Annotations to James Joyce's Ulysses/Proteus/043

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Ulysses, 1922.djvu


Annotations[edit]

Un demi sétier     (French Slang) A small black coffee.[1] The usual French term for a small black coffee is demitasse. A sétier is an obsolete unit of capacity and volume. It was used before the French Revolution to express the capacity of dry substances, such as seeds and grains, and the volume of liquids. Its value varied from place to place, but the Parisian dry sétier was equal to 151.680 litres.[2] The liquid sétier was equivalent to about 9 litres, or to 284 millilitres, depending on the source consulted.[3] The latter would make a demi-sétier equal to about 142 ml, which is appropriate for a small cup of coffee.

Il est Irlandais. Hollandais? Non fromage. Deux Irlandais, nous, Irlande, vous savez? Ah oui!. she thought you wanted a cheese hollandais     (French) He's Irish. Dutch? Not cheese. Two Irishmen, we, Ireland, you understand? Oh yes! She thought you wanted a Dutch cheese.[4] Stephen recalls a conversation between Kevin Egan and a waitress in a Parisian restaurant.

slainte !     (Errata) sláinte ! is the correct spelling.

sláinte !     (Irish) health! A traditional Irish toast.

Vieille ogresse with the dents jaunes     (French) Old ogress with the yellow teeth.[5] The words occur in Édouard Drumont's Le Testament d'un antisémite (The Last Will and Testament of an Antisemite):

Le Testament d'un antisémite[6]

Cela rappelle la réponse de Frédérick Lemaître à la reine Victoria. Frédérick avait été jouer à Londres Le Chiffonnier de Paris; la reine l'avait fait venir dans sa loge, et la vieille ogresse aux dents jaunes avait feint l'attendrissement.
- Comment, vous avez de pareilles misères à Paris?
- Madame, répondit Frédérick avec sa voix tonnante et son grand geste, ce sont nos Irlandais...

This recalls the response of Frédérick Lemaître to Queen Victoria. Frédérick had been playing in London The Rag-Picker of Paris; the queen had summoned him to her box, and the old ogress with the yellow teeth had feigned tenderness.
- How can there be such misery in Paris?
- Madam, Frédérick replied with a booming voice and grand gesture, these are our Irish...

According to Gifford, in folklore cannibalism was believed to turn the teeth yellow.

La Patrie     (French) The Fatherland.[7] La Patrie was a French political journal. Founded in 1841 and published daily, it was politically conservative.

froeken     (Swedish) young unmarried woman.[8] The Swedish spelling is fröken.

bonne à tout faire     (French) maid of all work.[9]

Moi faire, she said. Tous les messieurs not this Monsieur I said.     (Errata) Gabler emends this thus:[10]

Moi faire, she said, tous les messieurs. Not this monsieur, I said.

In The Little Review, which published an earlier draft of this chapter in 1918, the passage is printed thus:[11]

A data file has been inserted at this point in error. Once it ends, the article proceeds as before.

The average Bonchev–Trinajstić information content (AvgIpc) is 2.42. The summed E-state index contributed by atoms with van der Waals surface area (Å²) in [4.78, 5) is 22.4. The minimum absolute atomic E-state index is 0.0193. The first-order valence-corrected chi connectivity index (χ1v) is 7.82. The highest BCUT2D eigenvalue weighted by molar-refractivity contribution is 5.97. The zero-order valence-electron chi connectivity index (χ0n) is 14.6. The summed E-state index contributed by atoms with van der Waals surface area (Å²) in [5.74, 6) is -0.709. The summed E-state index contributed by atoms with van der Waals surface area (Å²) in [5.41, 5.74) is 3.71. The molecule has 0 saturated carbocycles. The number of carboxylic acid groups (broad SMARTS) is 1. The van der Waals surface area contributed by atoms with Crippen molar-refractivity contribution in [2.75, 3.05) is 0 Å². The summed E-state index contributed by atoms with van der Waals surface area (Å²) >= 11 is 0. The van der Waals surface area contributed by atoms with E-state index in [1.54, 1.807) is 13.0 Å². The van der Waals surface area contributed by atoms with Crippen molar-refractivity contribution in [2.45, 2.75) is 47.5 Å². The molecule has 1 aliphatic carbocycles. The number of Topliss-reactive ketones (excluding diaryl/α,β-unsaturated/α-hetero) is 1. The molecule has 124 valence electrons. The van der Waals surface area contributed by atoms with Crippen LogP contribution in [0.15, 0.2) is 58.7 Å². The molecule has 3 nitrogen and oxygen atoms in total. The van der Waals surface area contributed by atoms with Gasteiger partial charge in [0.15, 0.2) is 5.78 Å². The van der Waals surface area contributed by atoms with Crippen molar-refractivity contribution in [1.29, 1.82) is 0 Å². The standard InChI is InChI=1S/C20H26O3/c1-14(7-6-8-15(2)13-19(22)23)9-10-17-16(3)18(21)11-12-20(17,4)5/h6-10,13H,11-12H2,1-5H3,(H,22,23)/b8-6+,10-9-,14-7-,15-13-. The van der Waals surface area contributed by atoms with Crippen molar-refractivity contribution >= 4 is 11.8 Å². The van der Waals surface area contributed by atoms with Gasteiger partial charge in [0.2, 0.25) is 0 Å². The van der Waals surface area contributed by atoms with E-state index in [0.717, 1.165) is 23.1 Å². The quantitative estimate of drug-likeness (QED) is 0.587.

Moi faire, she said. Tous les messieurs. Most licentious custom.

Moi faire, she said. Tous les messieurs. Not this monsieur, I said     (French) I do, she said. All the gentlemen. Not this gentleman, I said.[12] Stephen recalls another remark made to him by Kevin Egan in Paris.

rue de la Goutte-d'Or     (French) Street of the Drop of Gold.[13] The Goutte d'Or: is a suburb of Paris in the 18th arrondissement, named for the ancient vineyards that once produced a golden white wine here. The Rue de la Goutte d'Or runs from the Rue Polonceau to 22 Boulevard Barbès. Gabler italicizes this phrase.[14]

rue Gît-le-Cœur     (French) A street in the 6th arrondissement of Paris.[15] It is a narrow street, close to the Left Bank of the Seine. It runs roughly parallel to the boulevard Saint-michel. The name, which translates literally as Lies-the-Heart Street, is a corruption of Rue Gilles le Queux (Gilles the Cook Street). Gabler italicizes the name.[16]

References[edit]

  1. Gifford (1988) 55.
  2. Cardarelli, François (2003). Encyclopaedia of Scientific Units, Weights and Measures. London: Springer. p. 582. ISBN 1-85233-682-X. http://books.google.ie/books?id=6KCx8Ww75VkC. 
  3. A. Boyer, Dictionnaire Royal 505, s.v. Poisson.
    Joseph Bosworth An Anglo-Saxon Dictionary 866, s.v. sester.
  4. Gifford (1988) 55.
  5. Gifford (1988) 55.
    Thornton (1968) 54.
  6. James Joyce Online Notes.
    Édouard Drumont, Le Testament d'un antisémite 162.
  7. Gifford (1988) 55.
    Thornton (1968) 54.
  8. Gifford (1988) 55.
  9. Gifford (1988) 55.
  10. Gabler (1986) 36.
  11. The Little Review, Volume 5, No. 1, Page 39.
  12. Gifford (1988) 56.
  13. Gifford (1988) 57.
  14. Gabler (1986) 36.
  15. Gifford (1988) 57.
  16. Gabler (1986) 36.
Annotations to James Joyce's Ulysses
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